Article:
Is Daylight Saving Time Hurting Your Wealth?

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Woman shutting off her alarm clock
eldar nurkovic /

Each year, the nation “springs ahead” and adjusts its collective clock for daylight saving time. The result is millions of folks who stumble around in a groggy haze until their bodies adjust to the new reality.

Previous research has shown that the disturbance in our circadian rhythm that accompanies the transition to DST can have a detrimental impact on our ability to make sound decisions. For example, people have more pronounced mood swings during this time, and car accidents and heart attacks increase.

Now, a study suggests that the negative impact of DST may extend all the way to our personal wealth.

DST itself falls during the spring corporate earnings season, a time when publicly traded companies release important financial information, notes Tyler Kleppe, a certified public accountant and assistant professor at the University of Kentucky’s Gatton College of Business and Economics.

Kleppe and other study co-authors examined the possible impact of DST on investor behavior in response to earnings releases. The researchers examined quarterly earnings announcements made by U.S. firms during the years 2007 to 2018.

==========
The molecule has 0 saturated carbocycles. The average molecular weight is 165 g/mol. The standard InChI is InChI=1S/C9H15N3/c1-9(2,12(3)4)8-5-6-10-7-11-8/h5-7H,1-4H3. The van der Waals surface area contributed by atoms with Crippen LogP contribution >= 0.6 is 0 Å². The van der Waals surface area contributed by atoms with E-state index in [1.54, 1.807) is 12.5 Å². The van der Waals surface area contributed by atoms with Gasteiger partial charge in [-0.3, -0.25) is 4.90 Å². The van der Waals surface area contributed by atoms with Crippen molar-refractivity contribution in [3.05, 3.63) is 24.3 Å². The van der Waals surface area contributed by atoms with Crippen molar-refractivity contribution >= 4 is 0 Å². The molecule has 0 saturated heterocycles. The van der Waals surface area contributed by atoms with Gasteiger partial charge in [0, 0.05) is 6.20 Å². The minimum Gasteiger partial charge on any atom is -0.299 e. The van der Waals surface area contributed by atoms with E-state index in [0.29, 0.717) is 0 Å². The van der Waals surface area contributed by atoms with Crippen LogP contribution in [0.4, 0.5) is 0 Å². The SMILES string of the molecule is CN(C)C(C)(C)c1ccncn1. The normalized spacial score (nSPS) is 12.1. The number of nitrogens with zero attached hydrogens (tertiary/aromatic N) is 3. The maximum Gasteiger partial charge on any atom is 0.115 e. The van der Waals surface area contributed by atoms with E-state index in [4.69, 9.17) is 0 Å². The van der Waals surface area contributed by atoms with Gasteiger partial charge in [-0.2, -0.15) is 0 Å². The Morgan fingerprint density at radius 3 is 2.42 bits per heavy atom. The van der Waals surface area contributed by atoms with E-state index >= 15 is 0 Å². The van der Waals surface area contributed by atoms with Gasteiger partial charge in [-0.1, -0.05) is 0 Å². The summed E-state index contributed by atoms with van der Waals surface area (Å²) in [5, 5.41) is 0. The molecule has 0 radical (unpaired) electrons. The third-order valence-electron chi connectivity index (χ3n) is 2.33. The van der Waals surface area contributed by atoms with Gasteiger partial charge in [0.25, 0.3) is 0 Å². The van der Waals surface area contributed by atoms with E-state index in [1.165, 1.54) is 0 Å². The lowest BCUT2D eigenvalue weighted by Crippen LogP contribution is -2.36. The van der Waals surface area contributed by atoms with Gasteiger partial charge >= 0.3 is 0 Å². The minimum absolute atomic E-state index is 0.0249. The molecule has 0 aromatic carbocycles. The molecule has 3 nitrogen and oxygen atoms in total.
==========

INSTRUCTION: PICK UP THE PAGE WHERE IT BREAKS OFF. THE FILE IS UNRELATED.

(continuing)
In a summary of the study findings, Kleppe says:

“We looked at the trades of investors immediately following the disclosure of earnings. The idea is, if the earnings news is positive, then investors will buy more stock. However, if the earnings news is negative, or lower than expected, then investors would sell more of the stock.”

However, the researchers discovered that investors display a relatively muted response to corporate earnings announcements issued around the DST transition.

Kleppe attributes this behavior to lower information processing abilities brought on by the time change.

In short, investors do not react as expected to these announcements during this period, which “has implications for your investment returns,” he says.

Kleppe believes the study’s results are one more reason to reconsider the wisdom of continuing the practice of switching to daylight saving time.

He says the study underscores that “these transitions really appear to have a significant impact on our physical, mental, financial health and everything in between.”

The U.S. Congress and at least 19 state legislatures are considering eliminating the time change.

Currently, though, only two states — Arizona and Hawaii — observe standard time year-round, according to the National Conference of State Legislatures. A federal law known as the Uniform Time Act allows states to opt out of annual time changes by observing permanent standard time, but not permanent daylight time.

For now, Kleppe urges investors to try to avoid making major decisions in the days after the transition to daylight saving time.

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